Who lives in a TikTok House?

Decades ago people thought The Beatles lived in a house together because they were seen co-habiting in one of their films. More recently the contestants in series like The Apprentice or The X Factor shared a house yet only for the duration of whatever reality show they were in. Now though social media influencers are actually properly sharing a house all in the cause of TikTok. If, like Claudia Winkleman and I, this platform is something you view with bewilderment or whether you are TikToking away regularly the idea of actually moving in with fellow TikTokers seems a bit bizarre. It’d be like deciding to live with five other people you work with.


The Wave House TikTokers


Top of the Pops 31 Oct 1985

Reviewed by Chris Arnsby. Janice Long: “Hello. Nice to see you. It's Top of the Pops.” Simon Bates: “Hello, welcome, it's Elton John's video a little later on but we've got a cast of thousands over here. Have a look. Feargal Sharkey and A Good Heart at number twelve.” 

[12] Feargal Sharkey: A Good Heart. I've written before about my pathetic claim to fame, that in 1997/98 I worked in an office* next to Feargal Sharkey. (John- Was he just stood outside the building then? Or was there a Feargal Sharkey Office dealing with the world’s Feargal Sharkey things?) I would once again like to apologise for the fact that he had to work in the vicinity of a room full of ignorant 20 year olds who knew nothing of Teenage Kicks, or The Undertones, but who used to quietly sing A Good Heart in quavery voices after he'd been spotted in the lift. Tonight, Halloween the most evilest night of the year, Simon Bates can only speak the truth. Feargal Sharkey's stage is indeed packed; there's Mr Sharkey himself, three backing singers, a keyboard player, two drummers, and a saxophonist who appears to have jammed a torch down the bell of his instrument.


His Dark Materials Series 2 Episode 1 review

The opening episode of this second season is something of a slow burn affair which courtesy of a lengthy prologue and a whole new locale might bombard newcomers with just a bit too much information. The issue with the lengthy reprise at the start is it tends to overwhelm the viewer in one crowded rush. Better to gradually call back than dump it all at the start I’d say especially as the episode is slower than most were last year and therefore could have been designed to contain flashbacks at different junctures. Some of the clips included are not particularly relevant to this episode so could have been left aside altogether. The one key thing the scenes don’t really show is the full horror of what happened to Roger and why which informs Lyra’s mood as the second series dawns. The episode boasts high production values with the impressive city set as well as plenty of airships and a speedy attack on the Magisterium’s submarine but is generally light on action and more focused on atmospherics.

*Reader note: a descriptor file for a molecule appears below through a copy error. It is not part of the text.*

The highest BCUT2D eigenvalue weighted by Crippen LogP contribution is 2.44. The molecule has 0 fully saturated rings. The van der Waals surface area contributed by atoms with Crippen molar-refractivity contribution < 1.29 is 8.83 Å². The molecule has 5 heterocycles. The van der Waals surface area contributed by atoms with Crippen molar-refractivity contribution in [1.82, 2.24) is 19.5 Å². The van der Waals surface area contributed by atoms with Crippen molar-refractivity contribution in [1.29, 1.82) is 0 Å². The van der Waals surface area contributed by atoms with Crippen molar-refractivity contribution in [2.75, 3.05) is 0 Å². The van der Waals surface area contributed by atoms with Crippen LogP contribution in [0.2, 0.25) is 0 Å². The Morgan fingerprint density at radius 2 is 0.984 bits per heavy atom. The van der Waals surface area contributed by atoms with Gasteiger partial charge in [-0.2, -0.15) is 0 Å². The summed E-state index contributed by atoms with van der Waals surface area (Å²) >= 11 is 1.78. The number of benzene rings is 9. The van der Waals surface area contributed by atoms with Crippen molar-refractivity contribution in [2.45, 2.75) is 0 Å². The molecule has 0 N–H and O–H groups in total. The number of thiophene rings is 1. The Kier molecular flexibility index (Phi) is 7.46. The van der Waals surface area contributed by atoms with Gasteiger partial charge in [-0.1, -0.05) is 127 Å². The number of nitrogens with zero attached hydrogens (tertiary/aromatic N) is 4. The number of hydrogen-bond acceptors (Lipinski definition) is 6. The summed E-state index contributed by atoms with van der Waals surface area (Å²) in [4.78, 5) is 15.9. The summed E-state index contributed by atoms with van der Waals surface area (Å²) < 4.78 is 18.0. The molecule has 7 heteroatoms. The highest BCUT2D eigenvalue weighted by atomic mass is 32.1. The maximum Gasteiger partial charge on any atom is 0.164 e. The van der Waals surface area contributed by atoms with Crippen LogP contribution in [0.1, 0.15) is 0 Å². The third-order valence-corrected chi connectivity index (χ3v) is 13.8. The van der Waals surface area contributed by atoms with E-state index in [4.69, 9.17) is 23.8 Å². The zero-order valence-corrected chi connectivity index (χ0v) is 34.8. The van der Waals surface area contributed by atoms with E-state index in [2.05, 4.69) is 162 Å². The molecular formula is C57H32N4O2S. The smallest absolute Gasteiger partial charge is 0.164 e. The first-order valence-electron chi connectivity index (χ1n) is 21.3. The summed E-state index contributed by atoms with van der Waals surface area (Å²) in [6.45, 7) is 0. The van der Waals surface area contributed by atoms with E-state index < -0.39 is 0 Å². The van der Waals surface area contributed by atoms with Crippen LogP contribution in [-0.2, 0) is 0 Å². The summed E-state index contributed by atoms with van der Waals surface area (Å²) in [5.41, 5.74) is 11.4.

Space 1999 - The Rules of Luton

After 892 days Alpha has only got as far as Luton? You’d imagine that some of the British contingent on the show would have pointed out the name was well known over here for its association with hats, cars and an airport. In fact we’re on the planet Lu-ton as it is pronounced where the judges are trees and anyone caught picking flowers or eating berries is subject to the traditional tv sci punishment of trial by combat. Star Trek did something similar back in the Sixties which even had the same denouement (though not the trees). By a bizarre coincidence the following month after this episode first went out, Doctor Who saw the Doctor battling a foe in a wasteland environment. With this sort of affair it is tricky to get the tone right. How do you make what is essentially two parties chasing each other round scrubland interesting when they can’t properly meet till the final ten minutes? Additionally they are shorn of the usual tech and have to resort to making things out of whatever is about, eating berries and making catapults.


The episode features a guest spot from The Bee Gees.


Top of the Pops 24 0ct 1985

Reviewed by Chris Arnsby. Dixie Peach: “Good evening and welcome to another edition of Top of the Pops and tonight, as usual, we have a great line up for you. Live in the studio we've got Jan Hammer and Level 42.” (John- Slight contradiction there, Dix, mate)  Mike Smith: “And we start tonight with a man who's been living for this night ever since he was a kid, will you welcome with St Elmo's Fire at number six, John Parr.”
[6] John Parr: St Elmo’s Fire (Man In Motion).
Tonight's Top of the Pops (retrieved from the Sutton Hoo horde https://mega.nz/folder/h0snQACa#uiNNqosfbdrfzODHsE1clw) is quite bad for the eyes. It's a digital conversion of an off-air VHS copy. It turns out that if you want to be really cruel to an MPEG encoder you should force it to convert something with massively variable light levels, rapid camera moves, and lots of smoke and fine detail. (John- Honestly I have no idea what he is talking about here!) Throw in Mike Smith's suit, charcoal grey with a sort of tartan pattern overlay, and a VHS tracking error at the bottom of the screen (how nostalgic), and it's probably a miracle this edition exists at all; frankly I'm amazed it wasn't rejected by the internet.